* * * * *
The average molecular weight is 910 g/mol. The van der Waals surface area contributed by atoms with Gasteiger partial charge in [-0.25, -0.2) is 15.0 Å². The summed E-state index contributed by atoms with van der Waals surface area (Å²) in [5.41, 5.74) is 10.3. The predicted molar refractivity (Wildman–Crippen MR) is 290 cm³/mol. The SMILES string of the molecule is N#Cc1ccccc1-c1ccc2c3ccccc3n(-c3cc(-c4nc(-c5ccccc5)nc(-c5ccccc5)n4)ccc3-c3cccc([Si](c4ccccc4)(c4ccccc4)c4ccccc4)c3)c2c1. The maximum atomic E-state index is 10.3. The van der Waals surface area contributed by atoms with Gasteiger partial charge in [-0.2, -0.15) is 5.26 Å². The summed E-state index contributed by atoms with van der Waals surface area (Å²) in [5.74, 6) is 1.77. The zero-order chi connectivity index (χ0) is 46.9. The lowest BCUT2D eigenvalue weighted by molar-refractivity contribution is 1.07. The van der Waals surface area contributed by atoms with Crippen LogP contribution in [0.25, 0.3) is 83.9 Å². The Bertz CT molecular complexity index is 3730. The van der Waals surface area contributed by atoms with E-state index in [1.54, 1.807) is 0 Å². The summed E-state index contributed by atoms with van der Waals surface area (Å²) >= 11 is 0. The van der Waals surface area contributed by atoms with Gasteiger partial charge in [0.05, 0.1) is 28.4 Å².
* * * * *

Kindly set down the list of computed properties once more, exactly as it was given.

The average molecular weight is 910 g/mol. The van der Waals surface area contributed by atoms with Gasteiger partial charge in [-0.25, -0.2) is 15.0 Å². The summed E-state index contributed by atoms with van der Waals surface area (Å²) in [5.41, 5.74) is 10.3. The predicted molar refractivity (Wildman–Crippen MR) is 290 cm³/mol. The SMILES string of the molecule is N#Cc1ccccc1-c1ccc2c3ccccc3n(-c3cc(-c4nc(-c5ccccc5)nc(-c5ccccc5)n4)ccc3-c3cccc([Si](c4ccccc4)(c4ccccc4)c4ccccc4)c3)c2c1. The maximum atomic E-state index is 10.3. The van der Waals surface area contributed by atoms with Gasteiger partial charge in [-0.2, -0.15) is 5.26 Å². The summed E-state index contributed by atoms with van der Waals surface area (Å²) in [5.74, 6) is 1.77. The zero-order chi connectivity index (χ0) is 46.9. The lowest BCUT2D eigenvalue weighted by molar-refractivity contribution is 1.07. The van der Waals surface area contributed by atoms with Crippen LogP contribution in [0.25, 0.3) is 83.9 Å². The Bertz CT molecular complexity index is 3730. The van der Waals surface area contributed by atoms with E-state index in [1.54, 1.807) is 0 Å². The summed E-state index contributed by atoms with van der Waals surface area (Å²) >= 11 is 0. The van der Waals surface area contributed by atoms with Gasteiger partial charge in [0.05, 0.1) is 28.4 Å².